Saturday, November 9, 2013

Why I write the way I do

So you've heard me babble on and on about NaNoWriMo. For anyone who doesn't know, here's the deal:

You sign on and you track your writing. And the goal here is to write a 50,000-word novel in the month of November.

I signed on November 1. Some people signed up two months ago, some more. Then they waited. And they started out on November 1. I think I actually got to start on November 2, but I'd have to look. Anyway, the idea is to write 1,667 words per day.

Yesterday, I wrote over 11,000. Today I wrote over 3,000. I only have 5,205 words to go to hit the 50,000 mark. And that won't finish my novel. Why, you ask?

Mark Coker of Smashwords says that if you can't come up with 40,000 words to put in a book, you should go and do something else. What I've found is that if you have a minimum of three people in a book, you might be able to get by with 60,000 words. And that's if you only introduce your characters and don't really develop them. But I don't do that. I want my readers to really get to know the characters, to feel what they feel, understand what they think and why they do what they do, and, most importantly, to relate to them. I want them to think to themselves while they're reading my book, "Hey, that woman reminds me of my cousin Claudia!" That's relating. That's what I want.

I've had several people tell me, "You have the best, most well-developed characters I've ever seen. I love them. I feel like I really know them. I'm invested in their stories." That's what I'm working toward.

You see, something horrible happened to me one time. I read a book by a famous author (if I've told you this story before, forgive me) and, at the end of the book, I still didn't give a damn about the female protagonist. That's a shame.

Do you care about what you read? Have you ever read a book and, when you finished, you thought, Well, that was a huge waste of my time? I have. And it sucks.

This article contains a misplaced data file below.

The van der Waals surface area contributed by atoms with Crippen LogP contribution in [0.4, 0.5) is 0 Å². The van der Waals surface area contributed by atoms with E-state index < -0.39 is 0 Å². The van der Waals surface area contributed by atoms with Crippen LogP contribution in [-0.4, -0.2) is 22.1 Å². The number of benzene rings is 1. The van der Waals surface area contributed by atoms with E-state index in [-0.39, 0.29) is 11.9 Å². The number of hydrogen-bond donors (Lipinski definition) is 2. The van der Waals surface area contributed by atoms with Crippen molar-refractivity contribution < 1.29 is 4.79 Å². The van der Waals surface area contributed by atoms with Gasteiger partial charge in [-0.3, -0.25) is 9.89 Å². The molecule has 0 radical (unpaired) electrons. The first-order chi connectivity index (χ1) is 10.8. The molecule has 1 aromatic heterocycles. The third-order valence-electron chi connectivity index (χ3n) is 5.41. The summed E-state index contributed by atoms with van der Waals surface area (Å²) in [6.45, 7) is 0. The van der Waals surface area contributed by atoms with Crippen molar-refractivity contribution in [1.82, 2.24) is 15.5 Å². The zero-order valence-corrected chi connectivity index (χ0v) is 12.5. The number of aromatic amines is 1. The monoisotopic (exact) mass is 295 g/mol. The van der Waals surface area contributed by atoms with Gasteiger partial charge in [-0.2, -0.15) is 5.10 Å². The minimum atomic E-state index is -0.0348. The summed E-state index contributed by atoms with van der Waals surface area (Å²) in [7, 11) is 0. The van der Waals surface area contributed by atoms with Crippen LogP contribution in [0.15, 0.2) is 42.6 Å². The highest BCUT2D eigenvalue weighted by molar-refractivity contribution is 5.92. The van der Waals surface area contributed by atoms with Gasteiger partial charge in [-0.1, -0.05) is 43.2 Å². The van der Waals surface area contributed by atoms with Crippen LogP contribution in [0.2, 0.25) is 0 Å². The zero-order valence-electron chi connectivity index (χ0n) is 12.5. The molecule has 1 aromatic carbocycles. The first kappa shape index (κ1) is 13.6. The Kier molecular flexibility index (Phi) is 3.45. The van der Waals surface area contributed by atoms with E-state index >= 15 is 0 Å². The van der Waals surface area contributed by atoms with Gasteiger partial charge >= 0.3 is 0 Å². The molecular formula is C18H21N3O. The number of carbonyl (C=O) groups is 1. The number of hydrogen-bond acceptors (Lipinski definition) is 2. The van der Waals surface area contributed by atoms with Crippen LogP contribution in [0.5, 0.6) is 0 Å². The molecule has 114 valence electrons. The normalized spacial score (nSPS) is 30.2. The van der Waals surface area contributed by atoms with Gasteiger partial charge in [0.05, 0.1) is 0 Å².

So if you wonder why I would write over 11,000 words in one day, I can explain it this way: I write them because as I write, I get caught up in their stories. I get invested in their lives. I don't want to stop, because I want to see what they do next. Sometimes they surprise me. Those are the times I love best. When Laura's parents walk into Tony and Nikki's house on Memorial Day and she starts a slow burn. When Tony falls apart because he knows he has to do something that will destroy Vic. When Little T climbs up into the judge's lap. When Raffaella corners poor Nikki in the restroom. When their whole world goes to hell in a handbasket, and when it all spins around and comes up sunny again. When the one person who can help you pull your life together is bleeding to death underneath your hands. When those things start happening . . .

I just keep writing. I don't know what most writers would do, but I can't tear myself away from it. And my goal is that my readers feel the exact same way.

So if at times I don't make sense, I sound crazy, or drugged, or incoherent, know that it's because I just wrote 11,000+ words. And I'm exhausted.

And tomorrow, I'll get up, sit down, and do it all again. Because with all the crap out there on the shelves, you deserve at least one good story. And I intend to deliver.

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